Which led me to think about resources available to people. There is so much demand, currently, for 'equality' and for everyone to be granted the same access to and quantity of resources as everyone else. But this expectation is unrealistic. It is evident that where we are positionally places limitations on our access to whatever it is that we want. Our position in relation to resources could be termed 'an accident of birth'. But that does not provide an excuse for resources available to those on the 'front-line' to be held onto and prevented from being shared with those towards the 'back-line'. The position of the closer-to-the-water-line mussels could also be said to be 'accidental' in that they did not intentionally choose where to attach and grow. And neither did they restrict the resources from reaching those farther back. It seems they absorbed what they could of the resources each time the water washed over them - as did the ones further back. But their advantage lay in their proximity to the resources which enabled them to absorb nutrients througout the day and night - throughout the times of tide-in and tide-out, whereas the further back mussels had periods during the day and night of no access to resources. However this did not lead to them giving up and letting go - they continue to remain attached to the rock and absorb whatever comes their way whenever it comes - and they grow bigger albeit at a slower rate than the foremost mussels. I am also pretty sure that the bigger mussels would be harvested and consumed by the hungry much sooner than the smaller ones! And, of course, the mussels are available as food to whomever walks along the beach or is in search of a meal - irrespective of status in life.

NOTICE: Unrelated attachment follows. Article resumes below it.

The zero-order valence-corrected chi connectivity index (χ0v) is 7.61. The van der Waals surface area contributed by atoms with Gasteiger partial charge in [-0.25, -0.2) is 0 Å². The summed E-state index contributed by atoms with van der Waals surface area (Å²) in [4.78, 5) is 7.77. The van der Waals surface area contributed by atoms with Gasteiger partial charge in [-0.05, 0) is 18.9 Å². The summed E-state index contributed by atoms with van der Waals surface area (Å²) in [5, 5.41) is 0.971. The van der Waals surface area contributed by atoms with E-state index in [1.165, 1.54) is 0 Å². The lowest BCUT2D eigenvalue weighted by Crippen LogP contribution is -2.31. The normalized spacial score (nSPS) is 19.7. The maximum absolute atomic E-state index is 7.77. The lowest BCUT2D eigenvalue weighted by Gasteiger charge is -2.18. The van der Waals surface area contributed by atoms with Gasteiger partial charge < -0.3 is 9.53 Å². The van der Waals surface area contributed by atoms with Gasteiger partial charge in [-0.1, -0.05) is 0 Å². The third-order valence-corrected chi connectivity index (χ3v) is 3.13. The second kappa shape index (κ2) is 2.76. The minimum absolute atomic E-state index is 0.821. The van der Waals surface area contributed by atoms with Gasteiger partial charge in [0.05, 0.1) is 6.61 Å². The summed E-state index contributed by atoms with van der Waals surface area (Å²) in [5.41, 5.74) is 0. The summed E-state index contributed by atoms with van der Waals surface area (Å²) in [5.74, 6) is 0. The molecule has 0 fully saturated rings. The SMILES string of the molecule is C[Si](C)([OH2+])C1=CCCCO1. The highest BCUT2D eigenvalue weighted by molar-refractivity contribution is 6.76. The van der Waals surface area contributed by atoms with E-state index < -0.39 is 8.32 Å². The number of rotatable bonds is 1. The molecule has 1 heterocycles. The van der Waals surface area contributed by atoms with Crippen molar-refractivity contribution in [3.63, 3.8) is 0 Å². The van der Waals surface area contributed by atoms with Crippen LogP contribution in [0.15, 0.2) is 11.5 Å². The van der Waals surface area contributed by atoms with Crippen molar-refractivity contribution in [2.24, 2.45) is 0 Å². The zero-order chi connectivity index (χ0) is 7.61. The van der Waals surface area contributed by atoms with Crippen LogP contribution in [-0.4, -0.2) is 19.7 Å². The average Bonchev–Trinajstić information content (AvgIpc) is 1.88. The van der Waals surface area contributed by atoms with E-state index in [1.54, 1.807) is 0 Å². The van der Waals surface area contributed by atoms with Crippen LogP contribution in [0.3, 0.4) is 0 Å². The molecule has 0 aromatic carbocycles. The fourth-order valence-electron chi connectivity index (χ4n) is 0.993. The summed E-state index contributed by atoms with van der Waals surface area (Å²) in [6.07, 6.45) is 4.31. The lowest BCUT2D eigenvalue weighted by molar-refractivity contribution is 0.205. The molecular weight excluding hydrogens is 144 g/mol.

I believe there are some principles in this that we should allow to challenge us.

Saturday, July 20, 2013

Benefits of Burnout?

It is exactly, to the month, 27 years since I knitted a garment by hand. At that time I was in the process of knitting a pullover for 3 year old Allan, when Ian was 5, and Richard was a baby. It took me so long that by the time I had completed it, it was too small for Allan. I realised that if I was to supply such like garments for my family, hand-knitting would not 'work'. So I invested in a basic knitting machine, which kept us going for the next about 15 years - at which time I no longer had time for even that, and, the fashion had changed for teenage boys to wearing other kinds of jackets and tops. That was, I believed the end of my knitting days, and I donated the needles and other equipment to the women's ministry department of the Mozambique Outreach from our church.

That was until I found myself in serious burnout in 2010 - when I started knitting teddy bears - an occupation that did not take much in the way of thought or concentration, but kept me on the edge of sanity. Many are the little teddies of various sizes that I have made and donated to WAR (Women Against Rape) during the months of furlough that I took in 2010 and again in 2011, and also during times of needing to 'opt out' in the stresses 2012.
Since being on Leave of Absence during the first 4 months of 2013, I have continued to knit some teddys, but have got a bit bored with it and decided to go back to 'the olden days' activity of attempting to knit a garment by hand.